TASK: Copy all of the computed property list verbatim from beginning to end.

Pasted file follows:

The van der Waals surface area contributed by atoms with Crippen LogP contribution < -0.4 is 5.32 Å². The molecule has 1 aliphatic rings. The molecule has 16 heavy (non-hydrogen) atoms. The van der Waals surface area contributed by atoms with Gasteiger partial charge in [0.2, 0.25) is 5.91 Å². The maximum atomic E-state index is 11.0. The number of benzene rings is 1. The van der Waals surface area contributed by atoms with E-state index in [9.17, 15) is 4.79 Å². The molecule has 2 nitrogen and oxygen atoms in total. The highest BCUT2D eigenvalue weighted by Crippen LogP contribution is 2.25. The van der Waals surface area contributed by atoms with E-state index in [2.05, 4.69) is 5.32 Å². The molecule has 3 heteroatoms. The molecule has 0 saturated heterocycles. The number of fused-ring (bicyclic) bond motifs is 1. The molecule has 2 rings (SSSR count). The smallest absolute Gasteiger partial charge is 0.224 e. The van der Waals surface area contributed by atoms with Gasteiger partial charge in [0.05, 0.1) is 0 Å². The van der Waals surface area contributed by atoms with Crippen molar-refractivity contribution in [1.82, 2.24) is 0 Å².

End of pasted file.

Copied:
The van der Waals surface area contributed by atoms with Crippen LogP contribution < -0.4 is 5.32 Å². The molecule has 1 aliphatic rings. The molecule has 16 heavy (non-hydrogen) atoms. The van der Waals surface area contributed by atoms with Gasteiger partial charge in [0.2, 0.25) is 5.91 Å². The maximum atomic E-state index is 11.0. The number of benzene rings is 1. The van der Waals surface area contributed by atoms with E-state index in [9.17, 15) is 4.79 Å². The molecule has 2 nitrogen and oxygen atoms in total. The highest BCUT2D eigenvalue weighted by Crippen LogP contribution is 2.25. The van der Waals surface area contributed by atoms with E-state index in [2.05, 4.69) is 5.32 Å². The molecule has 3 heteroatoms. The molecule has 0 saturated heterocycles. The number of fused-ring (bicyclic) bond motifs is 1. The molecule has 2 rings (SSSR count). The smallest absolute Gasteiger partial charge is 0.224 e. The van der Waals surface area contributed by atoms with Gasteiger partial charge in [0.05, 0.1) is 0 Å². The van der Waals surface area contributed by atoms with Crippen molar-refractivity contribution in [1.82, 2.24) is 0 Å².